Grammar is important in speaking

For some people, learning grammar can be discouraging. Some others tend to go through the grammar to get the whole idea of how a language is used. Whatever method you’re using, grammar is not a negligible part of language learning. The problem is not about whether learning grammar or not, but rather how grammar learning is presented.

If you’re a student easily discouraged when hearing the word “grammar”, then it’s a good thing to learn language directly from listening materials. Extensive drilling is also an important component for speaking practice. However, when writing becomes necessary, then you need to sharpen your intuition. You need to realize that certain words appear before or after certain other words. You also need to know the function and position of the words. Because you learn language through listening materials extensively, the instinct of pairing words and putting them into sentences won’t be difficult.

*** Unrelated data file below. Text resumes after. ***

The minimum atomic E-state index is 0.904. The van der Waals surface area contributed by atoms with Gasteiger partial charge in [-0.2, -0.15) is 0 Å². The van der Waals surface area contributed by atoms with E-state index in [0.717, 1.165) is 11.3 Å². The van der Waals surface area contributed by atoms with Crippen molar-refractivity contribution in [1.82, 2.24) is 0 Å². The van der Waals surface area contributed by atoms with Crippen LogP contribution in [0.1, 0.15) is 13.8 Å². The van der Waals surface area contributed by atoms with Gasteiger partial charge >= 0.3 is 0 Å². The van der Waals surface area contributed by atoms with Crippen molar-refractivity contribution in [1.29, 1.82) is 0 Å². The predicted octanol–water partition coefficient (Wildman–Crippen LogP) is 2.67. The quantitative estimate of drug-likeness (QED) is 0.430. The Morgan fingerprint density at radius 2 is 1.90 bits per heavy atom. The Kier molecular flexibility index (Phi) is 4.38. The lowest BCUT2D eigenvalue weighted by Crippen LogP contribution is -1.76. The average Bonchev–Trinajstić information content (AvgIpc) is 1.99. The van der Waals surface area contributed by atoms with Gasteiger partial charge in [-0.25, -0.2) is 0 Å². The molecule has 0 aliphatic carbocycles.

There is an easier way to learn to speak correctly without being afraid of “grammar” discouragement notwithstanding. First, find the similarities between the sentence pattern of the target language and of your language. With simple words, try making simple sentences. Repeat the sentence until you feel that the sentence is not that different from your language. At the same time, find also differences such as verb forms (inflection), noun forms (declension), the usage of particles and articles, and others. In this phase of learning, it is not important to know how the verbs/nouns are changing, or in what situations you should use them, as long as you can make simple sentences useful for you. When you you’re used to making simple sentences like this, it is hoped that you have already mastered at least ten verbs, and twice the number for the nouns. Make sure you choose important and useful words for you that you’d encounter in your daily life, and make sure you know exactly what and how the native speakers use the words.

Then move on to making noun phrases and put them into the sentences that you’ve been learning. Noun phrases, including possessive patterns, are quite tricky to master. Get yourselves used to this before you move further.

By the time you master noun phrases, you basically have mastered simple sentence pattern. Now, to make your speaking skill better, you need to master conjunctions to make your sentences less simple. From this point, you can start using more complex expressions using different verb forms and learn when you should use it.